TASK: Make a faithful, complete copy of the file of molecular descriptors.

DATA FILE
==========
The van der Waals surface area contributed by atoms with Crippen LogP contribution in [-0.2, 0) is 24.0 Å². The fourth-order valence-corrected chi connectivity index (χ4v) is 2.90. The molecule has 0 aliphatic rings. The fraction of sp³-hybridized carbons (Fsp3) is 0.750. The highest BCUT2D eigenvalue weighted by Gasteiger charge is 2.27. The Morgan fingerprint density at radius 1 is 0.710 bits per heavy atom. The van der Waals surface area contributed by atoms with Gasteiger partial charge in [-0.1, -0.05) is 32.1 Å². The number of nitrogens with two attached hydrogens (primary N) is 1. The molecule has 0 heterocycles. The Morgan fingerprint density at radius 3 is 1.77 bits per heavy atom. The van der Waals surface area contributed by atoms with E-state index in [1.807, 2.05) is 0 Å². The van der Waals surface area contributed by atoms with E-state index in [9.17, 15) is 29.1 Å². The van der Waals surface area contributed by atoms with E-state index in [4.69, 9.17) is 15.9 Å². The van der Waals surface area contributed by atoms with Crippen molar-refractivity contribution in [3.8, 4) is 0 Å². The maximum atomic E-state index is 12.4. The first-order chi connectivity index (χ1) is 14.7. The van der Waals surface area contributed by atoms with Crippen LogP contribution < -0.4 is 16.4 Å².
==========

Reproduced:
The van der Waals surface area contributed by atoms with Crippen LogP contribution in [-0.2, 0) is 24.0 Å². The fourth-order valence-corrected chi connectivity index (χ4v) is 2.90. The molecule has 0 aliphatic rings. The fraction of sp³-hybridized carbons (Fsp3) is 0.750. The highest BCUT2D eigenvalue weighted by Gasteiger charge is 2.27. The Morgan fingerprint density at radius 1 is 0.710 bits per heavy atom. The van der Waals surface area contributed by atoms with Gasteiger partial charge in [-0.1, -0.05) is 32.1 Å². The number of nitrogens with two attached hydrogens (primary N) is 1. The molecule has 0 heterocycles. The Morgan fingerprint density at radius 3 is 1.77 bits per heavy atom. The van der Waals surface area contributed by atoms with E-state index in [1.807, 2.05) is 0 Å². The van der Waals surface area contributed by atoms with E-state index in [9.17, 15) is 29.1 Å². The van der Waals surface area contributed by atoms with E-state index in [4.69, 9.17) is 15.9 Å². The van der Waals surface area contributed by atoms with Crippen molar-refractivity contribution in [3.8, 4) is 0 Å². The maximum atomic E-state index is 12.4. The first-order chi connectivity index (χ1) is 14.7. The van der Waals surface area contributed by atoms with Crippen LogP contribution < -0.4 is 16.4 Å².